This past month, lawmakers in Ohio have introduced a discriminatory bill prohibiting gender affirming care and requiring mental health professionals to make yearly reports on gender-related diagnoses and treatments for trans minors. Similar bills have appeared across the nation.
Ohio House Bill 68 seeks to ban gender affirming care such as puberty blockers and gender reassignment surgery, including aesthetic procedures such as mastectomies, along with limiting mental health services in relation to gender identity for people under 18-years of age.
If the bill is passed, practitioners and facilities that knowingly perform gender-affirming care will be subject to discipline by the applicable professional licensing board and may have civil action taken against them. Medical professionals may also be disciplined for assisting in obtaining out-of-state gender affirming care for patients under 18.
In addition, Ohio House Bill 68 requires mental health professionals to report yearly the number of, the biological sex of, and the age of minors diagnosed or treated for a gender-related condition to the department of health along with the number of minors who resumed identification with their biological sex and more.
Under OHB68, gender transition services would be prohibited to be covered by Medicaid insurance.
In custody cases, courts would also be prohibited from considering a parent’s refusal to accept a child’s gender identity that does not align with their biological sex. This includes misgendering, withholding access to counseling for the child, and declining gender affirming care.
Gender-affirming services are considered life saving for youth dealing with gender dysphoria – a feeling of discomfort and distress when one’s gender identity does not align with their biological sex.
Trans youth may face trauma and more severe gender dysphoria when going through puberty, as they develop unwanted body changes that do not align with their gender identity. For example, transmasculine youth, whose biological sex is female but identify as male, may experience considerable distress when developing breasts.
Puberty blockers, or hormone blockers, are medications that pause puberty and are reversible if necessary. Access to puberty blockers helps minimize unnecessary trauma in trans youth and allows them to make decisions about their own body.
Lawmakers are calling OHB68 the Ohio Saving Adolescents from Experimentation or SAFE act.
In a press conference on Feb. 22 Gary Click, OHB68 sponsor, stated “We are trying to establish the highest standards of care for young people who identify as transgender”.
OHB68 reads: “suicide rates, psychiatric morbidities, and mortality rates remain markedly elevated above the background population after inpatient gender reassignment surgery has been performed,”
However, studies conclude that access to gender affirming care, including gender reassignment surgery, can decrease thoughts of suicide and improve mental health outcomes. Additionally, transgender minors are less likely to experience mental health issues when they have access to and receive gender-affirming healthcare.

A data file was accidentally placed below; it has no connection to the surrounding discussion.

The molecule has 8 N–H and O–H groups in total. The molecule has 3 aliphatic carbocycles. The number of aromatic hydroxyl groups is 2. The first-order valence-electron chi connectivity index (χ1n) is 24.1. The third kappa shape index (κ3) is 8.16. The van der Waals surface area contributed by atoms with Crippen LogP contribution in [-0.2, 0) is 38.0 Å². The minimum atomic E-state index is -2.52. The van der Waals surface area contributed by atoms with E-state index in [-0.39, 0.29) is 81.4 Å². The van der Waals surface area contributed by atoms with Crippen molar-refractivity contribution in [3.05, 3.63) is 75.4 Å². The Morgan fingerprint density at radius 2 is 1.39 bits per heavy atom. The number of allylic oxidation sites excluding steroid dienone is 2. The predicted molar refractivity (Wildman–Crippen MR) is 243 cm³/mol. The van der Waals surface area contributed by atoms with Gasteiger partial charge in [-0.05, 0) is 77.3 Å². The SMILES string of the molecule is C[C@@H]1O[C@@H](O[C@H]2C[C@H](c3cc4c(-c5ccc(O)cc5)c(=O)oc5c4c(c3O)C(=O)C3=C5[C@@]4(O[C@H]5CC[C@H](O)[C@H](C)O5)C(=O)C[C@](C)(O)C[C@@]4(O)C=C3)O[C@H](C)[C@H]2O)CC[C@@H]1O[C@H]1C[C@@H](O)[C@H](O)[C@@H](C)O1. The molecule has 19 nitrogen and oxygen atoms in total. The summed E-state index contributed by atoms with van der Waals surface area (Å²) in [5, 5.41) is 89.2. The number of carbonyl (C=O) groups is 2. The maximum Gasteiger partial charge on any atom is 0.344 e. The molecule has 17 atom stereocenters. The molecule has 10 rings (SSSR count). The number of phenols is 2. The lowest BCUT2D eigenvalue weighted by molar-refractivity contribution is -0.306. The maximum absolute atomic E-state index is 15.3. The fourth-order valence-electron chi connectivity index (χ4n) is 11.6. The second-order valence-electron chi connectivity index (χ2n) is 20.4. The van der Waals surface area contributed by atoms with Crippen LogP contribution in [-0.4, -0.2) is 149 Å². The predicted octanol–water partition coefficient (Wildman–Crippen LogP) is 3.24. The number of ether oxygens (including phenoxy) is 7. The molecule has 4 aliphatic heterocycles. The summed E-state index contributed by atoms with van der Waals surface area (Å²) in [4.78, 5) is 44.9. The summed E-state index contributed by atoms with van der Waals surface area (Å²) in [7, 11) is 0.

Ohio is just one of at least 21 other states considering anti-trans healthcare bills, not including the six states that have already banned gender-affirming care for minors. Republican lawmakers are leading the charge in creating these bills.
Sponsors of Ohio House Bill 68 include Gary Click, Rodney Creech, Jay Edwards, and various other Ohio Republican lawmakers.
Dr. Alann Weissman-Ward, Medical Director for Plume, stated that these bills form from a deep misunderstanding of the care trans minors may receive when experiencing gender dysphoria and can cause serious distress. This includes harmful rhetoric that doesn’t correctly illustrate what gender affirming care entails for trans youth.
According to the Standards of Care for the Health of Transsexual, Transgender, and Gender Nonconforming People, adolescents must “demonstrate a long-lasting and intense pattern of gender nonconformity or gender dysphoria” before being eligible to receive puberty blockers. Additionally, it states “before any physical interventions are considered for adolescents, extensive exploration of psychological, family, and social issues should be undertaken”
As these bills increase across the country, doctors, psychiatrists, and medical professionals warn that a mental health emergency for trans youth is likely.
“As you are removing access to medical care, you’re essentially saying ‘we are okay with having these kids be at increased risk for suicide and self-harm and depression and anxiety,’” Weissman-Ward, said in a statement.
Studies have shown trans youth who do not have access to gender affirming care experience higher rates of depression, anxiety, and suicide than those with access to supportive care.
According to the 2022 National Survey on LGBTQ Youth Mental Health,”LGBTQ youth who lived in an accepting community, had access to LGBTQ-affirming spaces, and/or felt high social support from family and friends reported significantly lower rates of attempting suicide in the past year.”
Currently, OHB68 is in the Public Health Policy House Committee. A hearing has not yet been had for the bill.
A similar bill was introduced last year, Ohio House Bill 454 but died when it reached the Families and Aging Committee.
“Ohio’s youth, young adults, and their families deserve more. They deserve better from the adults and leaders put into positions of power in interest of supporting and protecting their inalienable rights,” Erin Upchurch (she/her), Kaleidoscope Youth Center executive director, said in a statement “Legislation and policies such as House Bill 68 do nothing to protect any child or young person; instead, only further marginalize. This is bullying behavior.”